Sautéed Brussels Sprouts with Bacon Sherry Cream

David Reamer / Toro Bravo
Jean-Pierre Moullé and I were roasting chickens to go with brussels sprouts when he told me I should try opening the brussels and flash-sautéing them, because they're delicious that way. That's how I've cooked them ever since. The bacon-and-cream combo -- along with bourbon -- is a classic Southern thing; I put a Spanish twist on it with the sherry.

You'll want to serve these sprouts with bigger, bolder dishes, like the Coppa steak or Chicken and Clams Cataplana.

Sherry Cream Sauce:
  • 1 tablespoon olive oil
  • 1 cup double Applewood-smoked bacon, diced (cheaper ends and pieces are great for this)
  • 1/2 yellow onion, diced 
  • 2 tablespoons sherry 
  • 2 cups heavy cream 
  • Salt and pepper
  • 5 sage leaves, rolled and sliced thinly into a chiffonade

Brussels Sprouts:

  • 2 pounds brussels sprouts
  • 2 tablespoons butter
  • 1 tablespoon olive oil
  • Salt and pepper
Sherry Cream Sauce

1. Place a medium sauté pan over medium heat. Add the olive oil, then the bacon, and sauté until nicely browned, about 5 minutes.

2. Add the diced onion to the pan and cook, stirring occasionally, until translucent, about 5 minutes.

3. Add the sherry to deglaze the pan and cook for 1 minute, until it has reduced by about half. Add the cream, salt, and pepper, bring to a simmer. Cook for 2 to 3 minutes. Remove from heat.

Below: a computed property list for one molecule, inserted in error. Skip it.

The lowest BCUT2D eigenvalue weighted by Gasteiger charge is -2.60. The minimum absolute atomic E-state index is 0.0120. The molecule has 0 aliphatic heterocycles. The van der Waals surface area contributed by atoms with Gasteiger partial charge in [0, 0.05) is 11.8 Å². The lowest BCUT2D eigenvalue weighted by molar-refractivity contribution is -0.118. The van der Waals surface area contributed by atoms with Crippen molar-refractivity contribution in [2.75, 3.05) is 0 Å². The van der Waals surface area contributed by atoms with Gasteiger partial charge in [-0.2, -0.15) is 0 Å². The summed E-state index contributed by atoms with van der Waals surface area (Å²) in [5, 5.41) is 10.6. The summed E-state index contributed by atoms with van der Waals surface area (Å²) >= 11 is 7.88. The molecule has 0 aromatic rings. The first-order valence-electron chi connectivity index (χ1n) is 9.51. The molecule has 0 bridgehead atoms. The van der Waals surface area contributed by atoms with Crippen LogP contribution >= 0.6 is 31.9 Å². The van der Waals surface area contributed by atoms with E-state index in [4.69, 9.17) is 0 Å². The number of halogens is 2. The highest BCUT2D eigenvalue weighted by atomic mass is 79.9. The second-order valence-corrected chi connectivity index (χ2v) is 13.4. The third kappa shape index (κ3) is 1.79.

Brussels Sprouts

1. Using a melon baller, scoop out the core of each brussels sprout, taking care to leave as much leaf behind as possible. The core is naturally more bitter, because flavors intensify in that area, so we like to remove it. Break apart the leaves of the brussels in a large bowl.

2. Place a large sauté pan (14 inches wide) or 2 medium sauté pans over high heat. Add the butter and olive oil and cook until the butter releases most of its water and begins to brown.

3. Add all of the brussels sprout leaves in a fairly even layer in the pan. You should hear loud crackling at the beginning. Resist the urge to stir until the brussels have been in the pan for about a minute. After that initial stir, you'll still want to be pretty conservative with the stirring -- stirring very occasionally so that the brussels wilt, release their water, and brown -- for about 10 minutes. Add the salt and pepper.
4. Stir the sauce into the brussels in the pan and simmer for a couple minutes, until the brussels are well coated but the sauce has cooked down and is no longer wet. Season to taste and serve. 

From Toro Bravo: Recipes. Stories. No Bull. by Liz Crain and John Gorham, McSweeney's Insatiables, 2013. Copyright © John Gorham and Liz Crain.

Serves 4-6
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